- Theresa May secures new “legally binding” assurances from the European Union on her Brexit deal.
- The assurances go some way short of the demands of previous opponents of her deal.
- Pro-Brexit Conservative MPs are split over whether to back the deal.
- The House of Commons will vote on the deal on Tuesday evening. Defeat will trigger a series of votes on delaying Brexit.
- The EU warned that a second rejection of the deal could mean that Brexit might “not happen” at all.
LONDON – The future of Theresa May’s Brexit deal and her premiership hangs in the balance after she secured a series of new “legally binding” assurances from the European Union ahead of a crunch commons vote on her deal.
The prime minister met for last-minute talks with EU leaders in Strasbourg on Monday evening before announcing the revised terms of her deal.
The deal will be put to Members of Parliament on Tuesday evening after it was previously defeated by a record-breaking House of Commons majority back in January.
A further defeat tonight would trigger a series of parliamentary votes, which are most likely to compel the prime minister to seek to delay Brexit, which in turn would throw May’s premiership into jeopardy.
Under the terms of last night’s agreement, the EU has formalised previous assurances on the controversial Northern Ireland backstop, as well as allowed the United Kingdom the right to seek independent arbitration on exiting it.
The UK has also put forward a “unilateral declaration,” stating that it believes it can exit the backstop arrangement if it believes the EU is acting in bad faith in future negotiations to find alternatives to it.
May said the deal had been “improved” and urged her MPs to unite behind it.
“What we have secured is very clearly that the backstop cannot be indefinite; cannot become permanent. It is only temporary,” the prime minister said in a press conference last night.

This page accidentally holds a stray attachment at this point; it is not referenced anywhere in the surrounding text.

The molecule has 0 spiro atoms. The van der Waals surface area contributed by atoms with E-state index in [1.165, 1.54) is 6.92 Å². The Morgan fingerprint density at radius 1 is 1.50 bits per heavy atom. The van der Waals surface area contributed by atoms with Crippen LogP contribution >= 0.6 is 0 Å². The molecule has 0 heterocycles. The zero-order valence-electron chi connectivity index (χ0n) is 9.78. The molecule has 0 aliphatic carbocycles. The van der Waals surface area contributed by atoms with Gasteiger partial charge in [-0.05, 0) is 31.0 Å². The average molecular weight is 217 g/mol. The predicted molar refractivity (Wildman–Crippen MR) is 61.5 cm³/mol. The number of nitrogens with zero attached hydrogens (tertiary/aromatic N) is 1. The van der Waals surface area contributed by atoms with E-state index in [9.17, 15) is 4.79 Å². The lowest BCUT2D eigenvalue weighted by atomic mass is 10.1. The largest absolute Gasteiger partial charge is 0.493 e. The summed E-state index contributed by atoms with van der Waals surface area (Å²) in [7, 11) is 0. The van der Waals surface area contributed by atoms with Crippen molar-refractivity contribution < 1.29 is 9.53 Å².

European Commission President Jean-Claude Juncker said that MPs must back the deal, or risk Brexit not happening at all.
“Let us be crystal clear about the choice – it is this deal or Brexit might not happen at all,” he said.
“There will be no new negotiations. It is this. In politics, sometimes you get a second chance. It is what we do with the second chance that counts. Because there will be no third chance.”
In a further warning to MPs, the text of last night’s agreement also revealed that the EU will not tolerate a delay to Brexit beyond the last week of May, unless the UK takes part in the upcoming European Parliament elections.
MPs could this week instruct the prime mininister to delay Brexit by requesting an extension to the Article 50 withdrawal process. This would require approval from the 27 other EU member states.
Defeat still looks likely
Despite the fresh assurances, the Withdrawal Agreement itself remains unchanged, and the new terms go some way short of the previous demands of Conservative opponents that the backstop should either have a fixed time-limit or the UK should be free to unilaterally withdraw from it.
Opponents of the deal appeared split on Monday evening, with the chairman of the European Research Group of pro-Brexit MPs, Jacob Rees-Mogg, describing the agreement as a “step in the right direction,” while his deputy, Steve Baker, said it fell “short of what was expected.”
The result tonight will hang largely on whether the Democratic Unionist Party, which props up May’s minority government, has been persuaded.
The party’s leader, Arlene Foster, released a non-committal statement last night stating that the party would examine the new agreement in detail before making a decision.
Conservative MPs will also be waiting to hear from the Attorney General, Geoffrey Cox, who is expected later today to alter his previous legal advice that the UK could be kept in the backstop indefinitely.
While it looks likely that May will significantly reduce the scale of her defeat tonight from the record-breaking 230 vote deficit her deal received back in January, a number of previous opponents of the deal signalled on Monday evening that their opposition remained.
“I will be voting against the government’s motion on EU withdrawal tomorrow,” the Remain-supporting Conservative MP Damian Collins tweeted.
“Nothing has really changed since last November. We have the power to apply to an arbitration panel to leave the back stop, but not the right to leave by ourselves.”
Labour MPs, around 30 of whom have suggested that they are willing to be persuaded to back the deal, are unlikely to switch their support behind it unless the vote appears to be winnable.
MPs will later on Tuesday seek to add a series of amendments to the government’s motion on the deal which will be voted on from 7.00 pm (GMT).
If defeated the government will immediately announce the schedule on votes for leaving the EU without a deal, or delaying Brexit, which will be voted on later in the week.
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